Thursday, January 12, 2012

'What Do Writers Do? They Write'

In my last post I referred to a busy and exciting week in work. What was I doing? Well I was in a 5 day workshop hosted by UNICEF, MTV and an organisation called HIV Free Generation, where the overall objective was to write a 12 part radio drama serial for young people dealing with messages around HIV/AIDS to be broadcast in at least 7 African countries.

As you do.

So to give you some background on the project. In 2010 MTV, UNICEF and partners broadcase 'Shuga' a 3 part TV series filmed and based around Nairobi detailing the trials and tribulations of a group of young people in Nairobi. In dealt with issues of sex, relationships, HIV/AIDS, navigating the transition from college to working life. And it was HUGELY successful. Its messages around staying safe, knowing you HIV/AIDS etc reached audiences that seemed to be ignoring traditional On the back of Shuga 1 a second series was commissioned which premieres on MTV channels around the world on Valentine's Day of these year (I've had a sneak preview, it's very good).

And yet, the main audience of the MTV shows thus far has been a largely urban one, those with access to TV and/or the internet. It has been screened at sports tournaments, universities and youth group meetings, but not in any systematic way (though the plan is to do more of such events and screenings with Shuga 2). And so to reach out to more rural audiences a radio spin-off of Shuga was commissioned by UNICEF and partners. The idea is that the drama serial would run on radio stations in 7 countries to begin with - Kenya, Tanzania, Democratic Republic of Congo, Cameroon, Nigeria Lesotho and South Africa - and in 3 languages - English, French and Swahili. And so this workshop was organised to try and put together a plot and characters that would get across the messages we needed to get across in a way that young people found believable and compelling. There would also be 2 'magazine shows' which would include interviews, vox pops etc on the same key messages.

The workshop was facilitated by 3 people from the UK, Lawrence, Russell and Mel. Lawrence and Russell's background is in radio, and radio journalism and Mel has produced radio dramas for British radio (mostly BBC Radio 4) for many years. So we were in safe hands. The participants were 20 young people (17 - 24) drawn from 6 countries (all of the aforementioned countries apart from Nigeria) who were mainly drawn from UNICEF Talent Academy/Mentoring Schemes in their countries.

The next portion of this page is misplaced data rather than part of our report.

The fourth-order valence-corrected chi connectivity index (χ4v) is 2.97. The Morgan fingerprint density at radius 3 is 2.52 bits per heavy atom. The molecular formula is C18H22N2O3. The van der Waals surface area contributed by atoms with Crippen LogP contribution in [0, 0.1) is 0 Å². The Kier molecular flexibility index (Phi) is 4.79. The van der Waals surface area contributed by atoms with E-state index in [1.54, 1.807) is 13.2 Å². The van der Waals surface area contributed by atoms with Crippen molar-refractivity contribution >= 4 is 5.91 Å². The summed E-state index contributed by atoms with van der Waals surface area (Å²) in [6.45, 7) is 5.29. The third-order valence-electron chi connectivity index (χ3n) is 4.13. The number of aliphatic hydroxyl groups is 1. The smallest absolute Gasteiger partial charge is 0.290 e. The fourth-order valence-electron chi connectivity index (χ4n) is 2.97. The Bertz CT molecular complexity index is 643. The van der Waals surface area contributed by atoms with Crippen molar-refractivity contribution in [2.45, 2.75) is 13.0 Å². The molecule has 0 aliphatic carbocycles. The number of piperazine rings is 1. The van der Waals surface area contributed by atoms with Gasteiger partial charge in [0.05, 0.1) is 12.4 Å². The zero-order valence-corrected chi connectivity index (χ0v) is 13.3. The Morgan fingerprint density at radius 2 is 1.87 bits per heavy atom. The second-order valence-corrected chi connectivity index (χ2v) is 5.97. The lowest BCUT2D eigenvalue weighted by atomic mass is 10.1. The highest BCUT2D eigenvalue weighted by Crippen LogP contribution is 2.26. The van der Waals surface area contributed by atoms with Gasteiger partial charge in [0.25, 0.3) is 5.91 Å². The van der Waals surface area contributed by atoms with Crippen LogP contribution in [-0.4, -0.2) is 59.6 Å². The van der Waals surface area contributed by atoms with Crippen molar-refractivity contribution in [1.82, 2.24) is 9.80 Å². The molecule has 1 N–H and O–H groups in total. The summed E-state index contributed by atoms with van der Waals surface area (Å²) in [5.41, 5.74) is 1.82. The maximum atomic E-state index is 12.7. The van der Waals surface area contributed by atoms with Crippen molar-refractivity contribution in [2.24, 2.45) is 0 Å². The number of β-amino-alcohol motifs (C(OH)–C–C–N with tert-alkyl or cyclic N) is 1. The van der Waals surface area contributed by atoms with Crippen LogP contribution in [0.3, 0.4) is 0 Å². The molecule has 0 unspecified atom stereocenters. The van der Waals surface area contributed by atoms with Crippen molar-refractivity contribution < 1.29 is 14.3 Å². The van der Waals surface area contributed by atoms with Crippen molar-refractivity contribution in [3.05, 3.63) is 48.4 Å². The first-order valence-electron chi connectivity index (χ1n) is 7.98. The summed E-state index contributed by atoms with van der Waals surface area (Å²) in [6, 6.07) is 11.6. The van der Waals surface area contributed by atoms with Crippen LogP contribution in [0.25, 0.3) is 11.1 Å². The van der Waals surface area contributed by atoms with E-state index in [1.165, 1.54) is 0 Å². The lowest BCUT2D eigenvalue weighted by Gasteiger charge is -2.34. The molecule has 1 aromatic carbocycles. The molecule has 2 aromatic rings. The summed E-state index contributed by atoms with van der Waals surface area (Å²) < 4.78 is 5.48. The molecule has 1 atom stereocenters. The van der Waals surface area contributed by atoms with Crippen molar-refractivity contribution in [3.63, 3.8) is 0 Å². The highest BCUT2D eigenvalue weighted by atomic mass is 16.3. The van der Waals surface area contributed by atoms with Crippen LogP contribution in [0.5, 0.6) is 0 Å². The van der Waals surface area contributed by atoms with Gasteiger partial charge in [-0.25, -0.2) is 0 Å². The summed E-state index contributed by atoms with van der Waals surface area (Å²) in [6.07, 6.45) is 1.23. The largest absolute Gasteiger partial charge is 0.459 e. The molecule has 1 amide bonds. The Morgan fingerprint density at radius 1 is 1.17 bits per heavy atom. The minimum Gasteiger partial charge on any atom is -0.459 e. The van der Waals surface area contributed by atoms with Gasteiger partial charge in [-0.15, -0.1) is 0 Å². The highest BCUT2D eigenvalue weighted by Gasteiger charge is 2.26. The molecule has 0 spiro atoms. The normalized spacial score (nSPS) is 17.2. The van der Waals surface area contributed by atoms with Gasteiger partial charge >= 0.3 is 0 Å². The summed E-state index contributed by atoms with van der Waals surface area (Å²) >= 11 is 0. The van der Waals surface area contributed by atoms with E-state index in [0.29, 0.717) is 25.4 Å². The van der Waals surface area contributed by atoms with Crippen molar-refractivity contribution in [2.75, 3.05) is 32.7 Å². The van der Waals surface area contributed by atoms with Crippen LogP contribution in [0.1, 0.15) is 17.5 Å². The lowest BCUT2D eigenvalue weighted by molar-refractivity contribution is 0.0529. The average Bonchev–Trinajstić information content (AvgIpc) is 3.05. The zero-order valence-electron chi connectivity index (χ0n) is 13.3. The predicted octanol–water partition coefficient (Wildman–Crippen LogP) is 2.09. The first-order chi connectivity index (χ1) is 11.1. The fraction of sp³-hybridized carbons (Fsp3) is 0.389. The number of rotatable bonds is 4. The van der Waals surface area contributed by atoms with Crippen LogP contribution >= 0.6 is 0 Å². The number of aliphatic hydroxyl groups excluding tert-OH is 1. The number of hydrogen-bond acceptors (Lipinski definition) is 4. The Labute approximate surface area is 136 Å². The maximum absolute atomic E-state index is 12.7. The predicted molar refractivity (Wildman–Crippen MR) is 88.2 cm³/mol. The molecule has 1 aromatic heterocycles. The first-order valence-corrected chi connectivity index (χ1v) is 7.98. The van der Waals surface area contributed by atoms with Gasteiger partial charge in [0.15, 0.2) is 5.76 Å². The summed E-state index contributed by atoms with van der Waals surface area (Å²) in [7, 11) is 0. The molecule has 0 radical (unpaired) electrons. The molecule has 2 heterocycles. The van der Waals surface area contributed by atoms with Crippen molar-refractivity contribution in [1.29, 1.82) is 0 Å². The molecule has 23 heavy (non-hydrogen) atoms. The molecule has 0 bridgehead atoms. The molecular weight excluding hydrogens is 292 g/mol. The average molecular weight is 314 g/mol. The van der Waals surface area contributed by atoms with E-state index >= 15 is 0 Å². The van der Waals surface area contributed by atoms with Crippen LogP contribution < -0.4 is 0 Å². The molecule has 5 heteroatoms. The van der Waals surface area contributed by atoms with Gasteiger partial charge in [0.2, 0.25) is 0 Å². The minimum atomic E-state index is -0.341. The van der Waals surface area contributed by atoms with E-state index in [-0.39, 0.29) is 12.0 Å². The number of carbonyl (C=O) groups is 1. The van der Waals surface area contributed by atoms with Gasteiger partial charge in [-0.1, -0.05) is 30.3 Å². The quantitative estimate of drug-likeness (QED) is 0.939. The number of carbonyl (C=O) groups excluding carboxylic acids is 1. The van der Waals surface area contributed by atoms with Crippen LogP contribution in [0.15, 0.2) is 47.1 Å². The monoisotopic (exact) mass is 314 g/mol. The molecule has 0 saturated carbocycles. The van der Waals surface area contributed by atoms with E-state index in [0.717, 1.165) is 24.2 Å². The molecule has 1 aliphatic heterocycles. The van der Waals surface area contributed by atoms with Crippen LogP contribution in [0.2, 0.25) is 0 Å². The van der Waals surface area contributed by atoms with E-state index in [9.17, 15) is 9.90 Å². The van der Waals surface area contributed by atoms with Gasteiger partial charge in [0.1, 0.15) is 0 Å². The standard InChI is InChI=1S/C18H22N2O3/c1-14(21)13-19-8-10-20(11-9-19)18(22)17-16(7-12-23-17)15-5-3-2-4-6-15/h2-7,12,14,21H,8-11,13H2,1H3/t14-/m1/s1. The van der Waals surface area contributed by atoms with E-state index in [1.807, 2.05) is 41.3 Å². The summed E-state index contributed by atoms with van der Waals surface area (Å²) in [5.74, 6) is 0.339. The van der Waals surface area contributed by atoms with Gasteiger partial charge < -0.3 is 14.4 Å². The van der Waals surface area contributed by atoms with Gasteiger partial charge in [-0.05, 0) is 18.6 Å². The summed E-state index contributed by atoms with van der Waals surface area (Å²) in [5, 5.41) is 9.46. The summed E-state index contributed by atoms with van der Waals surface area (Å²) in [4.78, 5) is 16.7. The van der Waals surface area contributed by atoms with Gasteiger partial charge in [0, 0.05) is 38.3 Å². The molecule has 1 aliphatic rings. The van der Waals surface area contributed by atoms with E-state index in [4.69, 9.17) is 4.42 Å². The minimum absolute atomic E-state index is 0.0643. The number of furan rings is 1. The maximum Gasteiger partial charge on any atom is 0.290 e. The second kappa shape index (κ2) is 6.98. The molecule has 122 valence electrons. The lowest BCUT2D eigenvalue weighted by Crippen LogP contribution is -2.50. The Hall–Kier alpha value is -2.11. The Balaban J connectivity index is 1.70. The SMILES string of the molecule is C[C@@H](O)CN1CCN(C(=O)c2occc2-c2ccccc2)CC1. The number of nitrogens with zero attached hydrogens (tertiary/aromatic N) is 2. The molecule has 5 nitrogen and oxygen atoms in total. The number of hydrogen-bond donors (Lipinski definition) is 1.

In the workshops we spent some time developing our 4 main characters, discussing the issues and messages that we needed to weave into the story before getting down to the serious business of writing. After writing, re-writing, and re-writing some more, we finished the 5 days with good drafts of 6 of the episodes, an outline for 6 more, and some ideas around the music and sound effects to be used. Over the next fortnight the scripts will be refined and worked on some more, with the intent that the recording will take place at the end of January. The radio shows will then start to be broadcast at the end of February.

The workshops themselves were an absolute blast. They were tiring and intense but I learned tons. Not only about the key techniques in writing good radio drama (a great but random by-product of this job) but just about young people, and the challenges they face in Africa. Some of them are very similar to the challenges young people face in Ireland, decisions about what to do when they leave school, difficulties in getting jobs/experiences. But some of them are more specific to here. Like the risks around HIV/AIDS or the number of them who spoke about knowing people who engaged in transactional sex. I don't mean prostitution as we know it. But young people who sleep with people, often older than them to get a job, or even just food. 'Sex for fish' is a huge problem in Kisumu and other town along the banks of Lake Victoria where women, usually young women, will have sex with fishermen in order to feed their families. Just one of a number of reasons why the HIV prevalence rate is far higher in that region than it is anywhere else.

In more practical and light-hearted terms I learned about the new cool music and bands that the 'yuff' listen to here, I was given the low-down on the trendy places to go out in Nairobi and where to buy the best 2nd hand clothes.

Outside of the workshops I attended meetings with the UNICEF and partner organisations' representatives to discuss how best we could integrate the Shuga shows into our existing programmes for young people and how we could measure the impact of the shows. From the first TV show we know that lots of the audience stated an intention to get HIV tested but we have no evidence to tell us whether we did or not. The hope is that the more screening sessions of Shuga that are run alongside Counselling and Testing Services, the more people we'll definitely know have been tested.

To watch Shuga 1, or to find out more about the Shuga project please go to

(The title of the post comes from a catchphrase that the facilitator Mel would use to rouse our enthusiasm in the (rare) moments we were lagging. I thought Claire H in particular would appreciate it)

1 comment:

  1. I LOVE THE TITLE OF THIS POST SO VERY VERY MUCH. Ahem. The workshops sound really fascinating - as does the programme overall. Great to get young people involved, too, rather than preaching 'at' them. And glad you're getting down with the kids. (No one says that anymore, do they? So unhip am I.)